September 22, 2021

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How gamers with disabilities shaped the Microsoft Adaptive Controller

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Solomon Romney was 15 when he realised video games had finally beaten him. Born with no fingers on his left hand, he’d managed just fine through the 1980s, hanging out in the arcades, benefiting from the limited inputs of those classic coin-ops with their one-stick-two-button set-ups. “My dad was a late night talk show host so I didn’t spend much time with him,” he explains. “But gaming was something we had. We’d go to the movies, then we’d go to arcades. That was where I was happiest, that was where I realised gaming was an empowering activity. It’s always been personal for me.”

But then in the mid-1990s, games became more complex, the control systems more intricate – especially on console titles. Romney had a PlayStation and he’d managed to fudge his way through with most games he wanted to play – until Squaresoft’s acclaimed title, Vagrant Story. “It was one of the first RPGs to use chaining so it meant lots of button combinations in order to win,” he said. “I worked my way through the whole thing, I struggled, I adapted, I came up with new methods, but I got to the final boss, and I died… so I restarted, I died, I restarted, I died… I went through that cycle for hours, I tried absolutely everything I could. But then I reached a point where I suddenly realised… it’s just not going to happen for me. The shape of that controller and the shape of my hands didn’t match, I was physically unable to complete a video game. It was a revelatory moment.”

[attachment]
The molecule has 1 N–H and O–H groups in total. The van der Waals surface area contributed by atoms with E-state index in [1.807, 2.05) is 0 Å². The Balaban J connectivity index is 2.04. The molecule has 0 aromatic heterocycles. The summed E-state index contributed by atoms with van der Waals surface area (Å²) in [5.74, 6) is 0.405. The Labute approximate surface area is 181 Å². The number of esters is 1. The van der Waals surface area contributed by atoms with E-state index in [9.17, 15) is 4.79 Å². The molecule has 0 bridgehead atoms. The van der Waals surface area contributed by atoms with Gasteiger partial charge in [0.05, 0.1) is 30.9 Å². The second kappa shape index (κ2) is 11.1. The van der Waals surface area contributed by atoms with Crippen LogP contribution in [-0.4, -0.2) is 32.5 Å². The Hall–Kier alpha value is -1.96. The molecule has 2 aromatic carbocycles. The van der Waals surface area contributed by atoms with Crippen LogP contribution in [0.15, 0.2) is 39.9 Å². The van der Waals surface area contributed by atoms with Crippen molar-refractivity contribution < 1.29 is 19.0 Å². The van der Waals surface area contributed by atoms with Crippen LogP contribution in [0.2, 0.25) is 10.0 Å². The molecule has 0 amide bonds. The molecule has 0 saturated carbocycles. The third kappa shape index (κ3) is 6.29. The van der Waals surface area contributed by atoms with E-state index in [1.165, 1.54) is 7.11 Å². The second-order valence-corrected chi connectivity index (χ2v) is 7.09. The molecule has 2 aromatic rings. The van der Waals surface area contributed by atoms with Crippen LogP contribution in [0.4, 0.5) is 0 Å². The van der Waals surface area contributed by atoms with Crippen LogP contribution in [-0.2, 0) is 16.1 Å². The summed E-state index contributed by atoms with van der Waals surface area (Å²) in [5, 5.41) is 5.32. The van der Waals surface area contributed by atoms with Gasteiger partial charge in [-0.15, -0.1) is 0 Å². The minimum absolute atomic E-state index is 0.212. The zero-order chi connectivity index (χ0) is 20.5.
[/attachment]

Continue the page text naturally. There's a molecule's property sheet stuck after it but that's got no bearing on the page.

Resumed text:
Romney is a learning specialist with Microsoft and a year ago he was brought in to test an early prototype of the Xbox Adaptive Controller, the disability-focused joypad, announced last week. To get the device right, the company made an important decision: they weren’t just going to consult with occupational therapists and charities like AbleGamers ans SpecialEffect during the development process, they were going to include gamers with disabilities from the outset. For Microsoft it was a radical move – it had never invited the gaming community into a hardware design before. The company built an Inclusive Tech Lab at its Redmond campus, a tennis court-sized room complete with demo stations, a lounge area with 70-inch TV and a conference space, where gamers and experts have been brought in for “inclusive design sprints”. Everything is disability focused – the desk heights are adjustable for wheelchairs, the brightness and colour of the lighting can be customised for people with visual sensitivities, even the coffee machine has braille controls. “It’s an embassy for games,” states Evelyn Thomas, Microsoft’s accessibility programme manager for Xbox. “We want people to intentionally include disabled gamers in our products”.

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